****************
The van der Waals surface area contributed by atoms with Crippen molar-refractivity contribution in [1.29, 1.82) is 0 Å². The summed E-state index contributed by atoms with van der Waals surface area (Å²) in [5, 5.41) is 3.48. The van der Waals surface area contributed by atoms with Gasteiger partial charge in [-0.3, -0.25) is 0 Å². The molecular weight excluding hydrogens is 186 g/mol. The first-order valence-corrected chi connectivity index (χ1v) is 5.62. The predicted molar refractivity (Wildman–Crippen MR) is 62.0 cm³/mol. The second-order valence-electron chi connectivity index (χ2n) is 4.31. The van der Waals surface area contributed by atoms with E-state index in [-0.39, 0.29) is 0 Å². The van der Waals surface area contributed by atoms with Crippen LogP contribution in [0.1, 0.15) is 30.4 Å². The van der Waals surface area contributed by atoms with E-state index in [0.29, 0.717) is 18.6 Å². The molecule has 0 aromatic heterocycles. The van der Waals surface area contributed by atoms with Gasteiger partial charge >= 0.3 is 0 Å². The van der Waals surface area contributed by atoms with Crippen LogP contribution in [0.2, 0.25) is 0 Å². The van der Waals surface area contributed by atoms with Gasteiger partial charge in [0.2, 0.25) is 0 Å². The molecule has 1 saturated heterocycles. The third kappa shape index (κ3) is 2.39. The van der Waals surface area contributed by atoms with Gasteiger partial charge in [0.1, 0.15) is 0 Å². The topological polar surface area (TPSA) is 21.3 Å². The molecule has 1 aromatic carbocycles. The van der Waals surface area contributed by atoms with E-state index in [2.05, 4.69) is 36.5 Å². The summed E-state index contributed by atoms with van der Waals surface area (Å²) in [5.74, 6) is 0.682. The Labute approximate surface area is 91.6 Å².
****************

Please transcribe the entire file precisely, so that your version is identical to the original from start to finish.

The van der Waals surface area contributed by atoms with Crippen molar-refractivity contribution in [1.29, 1.82) is 0 Å². The summed E-state index contributed by atoms with van der Waals surface area (Å²) in [5, 5.41) is 3.48. The van der Waals surface area contributed by atoms with Gasteiger partial charge in [-0.3, -0.25) is 0 Å². The molecular weight excluding hydrogens is 186 g/mol. The first-order valence-corrected chi connectivity index (χ1v) is 5.62. The predicted molar refractivity (Wildman–Crippen MR) is 62.0 cm³/mol. The second-order valence-electron chi connectivity index (χ2n) is 4.31. The van der Waals surface area contributed by atoms with E-state index in [-0.39, 0.29) is 0 Å². The van der Waals surface area contributed by atoms with Crippen LogP contribution in [0.1, 0.15) is 30.4 Å². The van der Waals surface area contributed by atoms with E-state index in [0.29, 0.717) is 18.6 Å². The molecule has 0 aromatic heterocycles. The van der Waals surface area contributed by atoms with Gasteiger partial charge >= 0.3 is 0 Å². The van der Waals surface area contributed by atoms with Crippen LogP contribution in [0.2, 0.25) is 0 Å². The van der Waals surface area contributed by atoms with Gasteiger partial charge in [0.2, 0.25) is 0 Å². The molecule has 1 saturated heterocycles. The third kappa shape index (κ3) is 2.39. The van der Waals surface area contributed by atoms with Gasteiger partial charge in [0.1, 0.15) is 0 Å². The topological polar surface area (TPSA) is 21.3 Å². The molecule has 1 aromatic carbocycles. The van der Waals surface area contributed by atoms with E-state index in [2.05, 4.69) is 36.5 Å². The summed E-state index contributed by atoms with van der Waals surface area (Å²) in [5.74, 6) is 0.682. The Labute approximate surface area is 91.6 Å².